The Organization of Precarious Workers in Argentina: Between Marketplace, Workplace and Associational Power

Monday, July 14, 2014: 6:00 PM
Room: Booth 41
Oral Presentation
Maurizio ATZENI , loughborough university, loughborough, United Kingdom
In the global context, previously accepted divisions between formal and informal employment are losing ground. The last three decades of neoliberalism, rather than reducing the gap between protected and unprotected workers, have made work more precarious. Not just workers traditionally employed within the so called informal sector of the economies have increased in number. Precarious conditions of employment are becoming the standard in formally regulated systems of employment and this across the Global North/Global South divide. Despite common tendencies, the possibility for collective organising among precarious workers however differs consistently, between countries but also between different economic sectors of activity within the same country.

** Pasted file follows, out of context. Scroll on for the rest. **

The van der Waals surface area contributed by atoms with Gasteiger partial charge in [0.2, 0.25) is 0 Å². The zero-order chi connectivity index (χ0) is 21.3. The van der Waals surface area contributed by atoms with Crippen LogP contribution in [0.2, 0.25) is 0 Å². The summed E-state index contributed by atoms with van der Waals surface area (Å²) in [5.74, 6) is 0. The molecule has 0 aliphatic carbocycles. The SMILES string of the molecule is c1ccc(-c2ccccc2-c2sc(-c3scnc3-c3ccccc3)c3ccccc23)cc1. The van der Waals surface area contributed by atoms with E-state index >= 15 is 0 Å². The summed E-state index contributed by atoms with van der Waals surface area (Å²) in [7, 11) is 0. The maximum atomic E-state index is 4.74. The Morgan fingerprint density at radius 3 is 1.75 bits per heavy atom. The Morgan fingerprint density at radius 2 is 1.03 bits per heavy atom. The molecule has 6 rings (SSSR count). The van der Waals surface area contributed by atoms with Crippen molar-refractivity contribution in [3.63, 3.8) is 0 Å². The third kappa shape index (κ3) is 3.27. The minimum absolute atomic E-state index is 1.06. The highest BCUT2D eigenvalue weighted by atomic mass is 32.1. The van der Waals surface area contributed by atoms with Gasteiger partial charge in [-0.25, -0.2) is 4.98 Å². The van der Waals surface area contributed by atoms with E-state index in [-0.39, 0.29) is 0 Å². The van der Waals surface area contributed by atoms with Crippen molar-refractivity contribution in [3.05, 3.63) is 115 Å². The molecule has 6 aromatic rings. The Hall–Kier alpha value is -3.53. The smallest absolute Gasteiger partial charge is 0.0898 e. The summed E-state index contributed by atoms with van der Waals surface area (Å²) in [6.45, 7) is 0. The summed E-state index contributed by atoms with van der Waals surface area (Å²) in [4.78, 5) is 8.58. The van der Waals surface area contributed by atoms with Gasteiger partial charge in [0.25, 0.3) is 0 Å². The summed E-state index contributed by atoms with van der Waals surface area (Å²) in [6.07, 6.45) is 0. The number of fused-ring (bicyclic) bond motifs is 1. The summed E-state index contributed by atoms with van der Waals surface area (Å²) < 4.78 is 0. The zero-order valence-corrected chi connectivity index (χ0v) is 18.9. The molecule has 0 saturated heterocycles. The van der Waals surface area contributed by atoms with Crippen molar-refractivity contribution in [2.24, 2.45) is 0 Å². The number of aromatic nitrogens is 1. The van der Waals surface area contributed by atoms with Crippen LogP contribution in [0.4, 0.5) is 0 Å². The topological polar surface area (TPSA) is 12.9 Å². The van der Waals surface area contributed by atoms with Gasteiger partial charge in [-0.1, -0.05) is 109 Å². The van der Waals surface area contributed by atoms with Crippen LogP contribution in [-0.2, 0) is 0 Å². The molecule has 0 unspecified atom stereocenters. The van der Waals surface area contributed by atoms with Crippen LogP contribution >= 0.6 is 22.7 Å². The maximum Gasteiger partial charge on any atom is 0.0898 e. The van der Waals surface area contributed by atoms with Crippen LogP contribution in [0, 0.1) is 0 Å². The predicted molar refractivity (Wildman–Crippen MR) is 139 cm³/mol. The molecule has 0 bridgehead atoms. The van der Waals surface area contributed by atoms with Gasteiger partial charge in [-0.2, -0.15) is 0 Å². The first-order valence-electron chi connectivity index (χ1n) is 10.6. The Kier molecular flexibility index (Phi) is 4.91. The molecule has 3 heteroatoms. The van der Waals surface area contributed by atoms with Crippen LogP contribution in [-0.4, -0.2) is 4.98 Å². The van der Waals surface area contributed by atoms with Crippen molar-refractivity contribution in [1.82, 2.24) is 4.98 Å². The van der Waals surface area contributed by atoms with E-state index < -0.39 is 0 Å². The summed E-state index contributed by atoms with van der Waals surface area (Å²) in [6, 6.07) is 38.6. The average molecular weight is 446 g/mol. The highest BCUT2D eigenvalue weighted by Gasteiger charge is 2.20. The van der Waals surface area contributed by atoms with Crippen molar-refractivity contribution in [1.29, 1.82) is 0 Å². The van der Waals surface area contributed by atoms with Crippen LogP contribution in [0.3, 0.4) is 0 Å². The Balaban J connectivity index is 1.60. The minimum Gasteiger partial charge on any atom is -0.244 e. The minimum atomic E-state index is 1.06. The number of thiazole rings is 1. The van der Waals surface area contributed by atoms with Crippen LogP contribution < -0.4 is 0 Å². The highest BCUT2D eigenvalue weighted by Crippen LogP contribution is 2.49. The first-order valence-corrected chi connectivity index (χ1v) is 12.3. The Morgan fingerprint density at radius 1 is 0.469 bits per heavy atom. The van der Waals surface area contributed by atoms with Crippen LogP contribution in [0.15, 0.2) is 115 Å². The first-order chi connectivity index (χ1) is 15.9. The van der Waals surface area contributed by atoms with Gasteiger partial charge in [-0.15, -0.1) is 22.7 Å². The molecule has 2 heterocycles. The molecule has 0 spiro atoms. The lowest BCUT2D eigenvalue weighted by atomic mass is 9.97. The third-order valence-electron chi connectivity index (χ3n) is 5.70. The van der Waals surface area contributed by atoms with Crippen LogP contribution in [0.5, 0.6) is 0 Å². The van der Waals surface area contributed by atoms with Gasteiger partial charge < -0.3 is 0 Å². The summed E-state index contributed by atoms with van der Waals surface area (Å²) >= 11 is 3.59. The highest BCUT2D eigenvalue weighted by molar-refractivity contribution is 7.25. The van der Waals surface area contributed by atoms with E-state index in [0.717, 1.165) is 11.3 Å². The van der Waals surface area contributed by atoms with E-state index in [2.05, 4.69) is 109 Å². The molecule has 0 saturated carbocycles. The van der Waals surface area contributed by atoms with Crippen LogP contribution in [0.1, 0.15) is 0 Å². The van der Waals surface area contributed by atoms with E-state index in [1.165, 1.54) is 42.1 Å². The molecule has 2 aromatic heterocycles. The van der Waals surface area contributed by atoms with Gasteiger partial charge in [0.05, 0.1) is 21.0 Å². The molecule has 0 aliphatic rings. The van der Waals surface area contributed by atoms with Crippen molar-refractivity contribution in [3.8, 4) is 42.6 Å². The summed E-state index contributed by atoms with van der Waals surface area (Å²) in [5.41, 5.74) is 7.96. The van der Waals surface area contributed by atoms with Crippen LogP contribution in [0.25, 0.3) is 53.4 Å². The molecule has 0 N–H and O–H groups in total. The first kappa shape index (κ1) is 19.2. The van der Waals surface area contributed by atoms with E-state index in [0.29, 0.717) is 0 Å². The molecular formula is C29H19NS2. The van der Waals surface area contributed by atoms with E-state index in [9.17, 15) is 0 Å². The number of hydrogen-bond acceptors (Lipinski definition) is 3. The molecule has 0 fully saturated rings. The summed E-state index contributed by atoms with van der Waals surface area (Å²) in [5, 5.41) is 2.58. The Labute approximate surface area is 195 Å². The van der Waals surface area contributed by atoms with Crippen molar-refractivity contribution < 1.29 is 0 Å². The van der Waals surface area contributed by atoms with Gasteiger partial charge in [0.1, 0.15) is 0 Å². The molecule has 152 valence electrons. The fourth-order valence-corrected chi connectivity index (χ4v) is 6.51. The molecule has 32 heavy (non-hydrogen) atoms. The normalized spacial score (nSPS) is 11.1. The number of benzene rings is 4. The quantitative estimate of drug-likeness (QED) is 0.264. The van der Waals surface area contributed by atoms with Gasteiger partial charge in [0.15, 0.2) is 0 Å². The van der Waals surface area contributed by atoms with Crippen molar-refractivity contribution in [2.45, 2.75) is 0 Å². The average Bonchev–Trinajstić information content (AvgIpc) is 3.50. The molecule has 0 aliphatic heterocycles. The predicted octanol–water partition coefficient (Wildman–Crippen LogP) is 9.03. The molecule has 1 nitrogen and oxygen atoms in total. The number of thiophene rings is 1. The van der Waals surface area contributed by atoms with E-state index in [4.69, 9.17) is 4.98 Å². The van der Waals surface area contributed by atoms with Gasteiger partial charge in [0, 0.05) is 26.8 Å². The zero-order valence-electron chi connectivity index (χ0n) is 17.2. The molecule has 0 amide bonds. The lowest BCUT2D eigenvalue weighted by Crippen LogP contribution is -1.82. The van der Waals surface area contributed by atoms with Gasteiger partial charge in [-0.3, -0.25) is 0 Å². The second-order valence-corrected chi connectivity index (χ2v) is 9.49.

Drawing on fieldwork research currently conducted in Argentina, the paper aims to give a country overview of the factors that can explain the forms and strategies adopted by different groups of precarious workers in their attempts at collective organizing. Argentina in the last two decades has passed through deep crises and economic recoveries, processes of de-industrialisation and partial reconversion to industrial production and has moved, in a relatively short time span, from a formalized and extended system of work protection and workers’representation, close to the one existing in postwar Europe, to a system of employment that remains based, despite recent economic growth and government’s policy changes, on the precariousness and informality of the majority of the working population. In this sense and for its history, Argentina might be considered as a good example of the way in which structural processes continuously shift the borders within which precarious workers’action takes place. Socio-political context, institutional framework and history of workers mobilizations are the general factors that can be outlined. However, the level of precariousness, skills, strategic location and technological development of the sector in which workers develop their activities also profoundly affects possibilities for action.